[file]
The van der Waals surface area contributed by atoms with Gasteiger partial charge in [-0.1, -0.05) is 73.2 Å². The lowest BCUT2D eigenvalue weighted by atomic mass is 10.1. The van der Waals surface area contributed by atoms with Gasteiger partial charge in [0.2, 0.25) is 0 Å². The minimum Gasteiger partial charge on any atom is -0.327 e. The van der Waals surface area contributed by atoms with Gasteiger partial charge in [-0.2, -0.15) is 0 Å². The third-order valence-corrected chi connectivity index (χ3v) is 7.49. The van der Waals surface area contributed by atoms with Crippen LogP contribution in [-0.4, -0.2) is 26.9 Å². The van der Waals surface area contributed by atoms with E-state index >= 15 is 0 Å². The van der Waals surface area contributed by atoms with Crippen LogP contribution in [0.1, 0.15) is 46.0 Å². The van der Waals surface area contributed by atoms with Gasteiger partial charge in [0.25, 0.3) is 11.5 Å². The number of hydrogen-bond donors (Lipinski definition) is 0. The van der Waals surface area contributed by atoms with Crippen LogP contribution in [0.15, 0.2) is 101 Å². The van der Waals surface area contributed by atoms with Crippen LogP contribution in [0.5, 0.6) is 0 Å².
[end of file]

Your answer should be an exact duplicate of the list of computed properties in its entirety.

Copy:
The van der Waals surface area contributed by atoms with Gasteiger partial charge in [-0.1, -0.05) is 73.2 Å². The lowest BCUT2D eigenvalue weighted by atomic mass is 10.1. The van der Waals surface area contributed by atoms with Gasteiger partial charge in [0.2, 0.25) is 0 Å². The minimum Gasteiger partial charge on any atom is -0.327 e. The van der Waals surface area contributed by atoms with Gasteiger partial charge in [-0.2, -0.15) is 0 Å². The third-order valence-corrected chi connectivity index (χ3v) is 7.49. The van der Waals surface area contributed by atoms with Crippen LogP contribution in [-0.4, -0.2) is 26.9 Å². The van der Waals surface area contributed by atoms with E-state index >= 15 is 0 Å². The van der Waals surface area contributed by atoms with Crippen LogP contribution in [0.1, 0.15) is 46.0 Å². The van der Waals surface area contributed by atoms with Gasteiger partial charge in [0.25, 0.3) is 11.5 Å². The number of hydrogen-bond donors (Lipinski definition) is 0. The van der Waals surface area contributed by atoms with Crippen LogP contribution in [0.15, 0.2) is 101 Å². The van der Waals surface area contributed by atoms with Crippen LogP contribution in [0.5, 0.6) is 0 Å².